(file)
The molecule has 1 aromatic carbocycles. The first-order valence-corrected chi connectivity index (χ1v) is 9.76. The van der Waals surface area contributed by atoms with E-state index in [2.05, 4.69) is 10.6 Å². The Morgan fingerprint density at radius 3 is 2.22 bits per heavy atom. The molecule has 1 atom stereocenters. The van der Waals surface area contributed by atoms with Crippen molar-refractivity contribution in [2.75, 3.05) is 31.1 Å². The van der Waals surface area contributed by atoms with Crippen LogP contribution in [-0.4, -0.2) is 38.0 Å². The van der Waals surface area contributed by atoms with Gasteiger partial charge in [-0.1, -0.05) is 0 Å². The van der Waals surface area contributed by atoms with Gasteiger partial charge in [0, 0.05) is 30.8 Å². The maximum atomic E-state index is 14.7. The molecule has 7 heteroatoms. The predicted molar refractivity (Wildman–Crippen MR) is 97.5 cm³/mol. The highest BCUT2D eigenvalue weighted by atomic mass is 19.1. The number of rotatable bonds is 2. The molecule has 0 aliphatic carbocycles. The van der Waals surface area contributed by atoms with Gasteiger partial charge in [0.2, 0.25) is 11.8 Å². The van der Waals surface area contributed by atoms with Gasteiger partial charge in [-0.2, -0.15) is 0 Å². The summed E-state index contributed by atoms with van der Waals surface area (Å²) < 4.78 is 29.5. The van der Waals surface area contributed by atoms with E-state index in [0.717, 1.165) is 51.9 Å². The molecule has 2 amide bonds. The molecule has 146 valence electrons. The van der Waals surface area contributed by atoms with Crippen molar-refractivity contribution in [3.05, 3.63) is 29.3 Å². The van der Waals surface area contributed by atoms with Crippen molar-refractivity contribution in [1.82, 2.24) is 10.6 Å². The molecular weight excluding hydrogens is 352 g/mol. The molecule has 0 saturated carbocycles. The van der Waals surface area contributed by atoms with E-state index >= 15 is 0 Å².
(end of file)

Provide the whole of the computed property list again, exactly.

The molecule has 1 aromatic carbocycles. The first-order valence-corrected chi connectivity index (χ1v) is 9.76. The van der Waals surface area contributed by atoms with E-state index in [2.05, 4.69) is 10.6 Å². The Morgan fingerprint density at radius 3 is 2.22 bits per heavy atom. The molecule has 1 atom stereocenters. The van der Waals surface area contributed by atoms with Crippen molar-refractivity contribution in [2.75, 3.05) is 31.1 Å². The van der Waals surface area contributed by atoms with Crippen LogP contribution in [-0.4, -0.2) is 38.0 Å². The van der Waals surface area contributed by atoms with Gasteiger partial charge in [-0.1, -0.05) is 0 Å². The van der Waals surface area contributed by atoms with Gasteiger partial charge in [0, 0.05) is 30.8 Å². The maximum atomic E-state index is 14.7. The molecule has 7 heteroatoms. The predicted molar refractivity (Wildman–Crippen MR) is 97.5 cm³/mol. The highest BCUT2D eigenvalue weighted by atomic mass is 19.1. The number of rotatable bonds is 2. The molecule has 0 aliphatic carbocycles. The van der Waals surface area contributed by atoms with Gasteiger partial charge in [0.2, 0.25) is 11.8 Å². The van der Waals surface area contributed by atoms with Gasteiger partial charge in [-0.2, -0.15) is 0 Å². The summed E-state index contributed by atoms with van der Waals surface area (Å²) < 4.78 is 29.5. The van der Waals surface area contributed by atoms with E-state index in [0.717, 1.165) is 51.9 Å². The molecule has 2 amide bonds. The molecule has 146 valence electrons. The van der Waals surface area contributed by atoms with Crippen molar-refractivity contribution in [3.05, 3.63) is 29.3 Å². The van der Waals surface area contributed by atoms with Crippen molar-refractivity contribution in [1.82, 2.24) is 10.6 Å². The molecular weight excluding hydrogens is 352 g/mol. The molecule has 0 saturated carbocycles. The van der Waals surface area contributed by atoms with E-state index >= 15 is 0 Å².